Prednisone Drug Interactions

by on April 17, 2012

The discovery of corticosteroids in the late 40’s paved way to the FDA approval of prednisone in 1955 eventually leading to the wide use of the drug in modern medicine. Because of the many physiologic benefits of prednisone, it is among the most commonly-prescribed oral corticosteroids today.

Prednisone is in an inactive compound which is metabolized in the liver to convert it into its active form – prednisolone. Compared with naturally-occuring hydrocortisone, this synthetic corticosteroid is 4 times more potent. It is used for a wide variety of medical conditions that include asthma, rheumatoid arthritis, allograft rejection, systemic lupus erythematosus, severe allergic reactions, and many other inflammatory states.

How does prednisone work?

To understand how prednisone interacts with other drugs, it is important to know how it is metabolized by the body.

Basically, prednisone works by altering the immune and inflammatory responses of the body. After administering oral prednisone tablet, the gastrointestinal membrane readily absorbs the medication. It then takes effect in a matter of 1 to 2 hours. During the peak effect, the drug compounds breakdown and circulate through the system. It then binds with the plasma protein and is circulated through the body. When it gets to the liver, prednisone is metabolized to produce its active form – prednisolone. It will then be distributed throughout the system before it is eventually metabolized into inactive metabolites. These inactive compounds are filtered by the kidneys and excreted in the urine. It takes 18 to 36 hours for the medication to be completely cleared from the system.

How is prednisone affected by other drugs?

When prescribing prednisone, physicians would review the medical history of the client to check what other drugs are taken concurrently with the prednisone. The healthcare provider then adjusts the dose depending on the need of the patient.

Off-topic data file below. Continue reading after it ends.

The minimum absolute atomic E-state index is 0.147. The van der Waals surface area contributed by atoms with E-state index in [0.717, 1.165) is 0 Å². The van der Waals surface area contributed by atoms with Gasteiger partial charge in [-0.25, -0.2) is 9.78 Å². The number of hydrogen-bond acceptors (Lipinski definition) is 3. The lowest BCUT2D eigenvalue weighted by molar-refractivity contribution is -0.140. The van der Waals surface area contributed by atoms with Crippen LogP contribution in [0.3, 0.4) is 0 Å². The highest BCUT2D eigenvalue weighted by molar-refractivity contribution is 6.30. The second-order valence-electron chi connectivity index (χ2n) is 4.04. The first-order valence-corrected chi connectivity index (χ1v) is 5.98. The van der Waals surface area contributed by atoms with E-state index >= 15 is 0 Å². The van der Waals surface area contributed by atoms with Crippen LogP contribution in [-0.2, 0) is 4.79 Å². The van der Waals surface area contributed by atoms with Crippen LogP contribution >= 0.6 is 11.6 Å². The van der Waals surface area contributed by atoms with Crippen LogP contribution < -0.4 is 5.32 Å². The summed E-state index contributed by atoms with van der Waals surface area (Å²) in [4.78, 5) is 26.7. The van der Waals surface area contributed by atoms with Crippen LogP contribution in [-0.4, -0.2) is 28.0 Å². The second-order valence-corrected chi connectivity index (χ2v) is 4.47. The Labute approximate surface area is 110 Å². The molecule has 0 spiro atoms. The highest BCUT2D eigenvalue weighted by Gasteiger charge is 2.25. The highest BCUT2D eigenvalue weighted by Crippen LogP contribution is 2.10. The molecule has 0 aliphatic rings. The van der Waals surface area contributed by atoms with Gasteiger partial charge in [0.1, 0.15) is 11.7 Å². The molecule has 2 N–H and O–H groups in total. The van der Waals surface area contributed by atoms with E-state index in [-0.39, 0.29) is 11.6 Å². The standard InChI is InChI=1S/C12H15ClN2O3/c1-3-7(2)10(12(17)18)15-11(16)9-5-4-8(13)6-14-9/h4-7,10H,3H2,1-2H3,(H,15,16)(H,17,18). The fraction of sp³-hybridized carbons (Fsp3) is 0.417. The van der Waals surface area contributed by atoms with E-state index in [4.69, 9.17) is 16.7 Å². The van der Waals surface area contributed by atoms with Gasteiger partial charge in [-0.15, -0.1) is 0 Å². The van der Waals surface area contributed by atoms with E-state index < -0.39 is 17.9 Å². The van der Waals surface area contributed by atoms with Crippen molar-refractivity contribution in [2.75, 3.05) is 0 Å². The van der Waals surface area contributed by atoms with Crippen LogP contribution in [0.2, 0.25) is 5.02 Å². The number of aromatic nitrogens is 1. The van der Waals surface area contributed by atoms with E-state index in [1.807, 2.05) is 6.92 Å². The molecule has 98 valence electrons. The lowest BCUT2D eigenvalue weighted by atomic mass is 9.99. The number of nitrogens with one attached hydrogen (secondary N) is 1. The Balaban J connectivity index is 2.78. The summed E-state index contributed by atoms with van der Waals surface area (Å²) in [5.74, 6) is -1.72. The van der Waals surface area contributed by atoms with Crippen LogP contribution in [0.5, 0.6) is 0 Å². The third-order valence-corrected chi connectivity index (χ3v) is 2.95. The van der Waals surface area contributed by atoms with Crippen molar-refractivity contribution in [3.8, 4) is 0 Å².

Here are just some drugs that have clinically important drug interactions. Make sure to report to your physician if you are taking any of these drugs:

  • Phenobarbital, rifampin, barbiturates and phenytoin increase the clearance of prednisone hence may require higher dose to achieve desired blood levels.
  • Ketoconazole and troleandomycin increase the therapeutic and toxic effects of prednisone hence the dose may be lowered to prevent steroid overdose.
  • Estrogen and hormonal replacement therapy medications increase the therapeutic and toxic effects of prednisone.
  • Aspirin clearance is increased when taken along with prednisone. Taking prednisone can cause reduced aspirin serum levels or cause aspirin toxicity when abruptly discontinued. Use of aspirin and prednisone must be closely evaluated to avoid adverse side effects.
  • Anticoagulants such as Warfarin may have variable effects. Close supervision is necessary to maintain desired serum levels.
  • Diuretics increase the clearance of prednisone hence a higher dose may be required.
  • Using either Avelox (Moxifloxacin) or Cipro (Ciprofloxacin) with Predisone may increase your chances for developing tendinitis and tendor repture.
  • Using medications like Enbrel and Humira with Prednisone may increases the risks of developing serious infections.

This is just a partial list of drugs that may have direct interaction with prednisone. Make sure to discuss with your physician all the medications that you are taking including OTC drugs, natural products, vitamins and especially prescription medications before initiating prednisone therapy.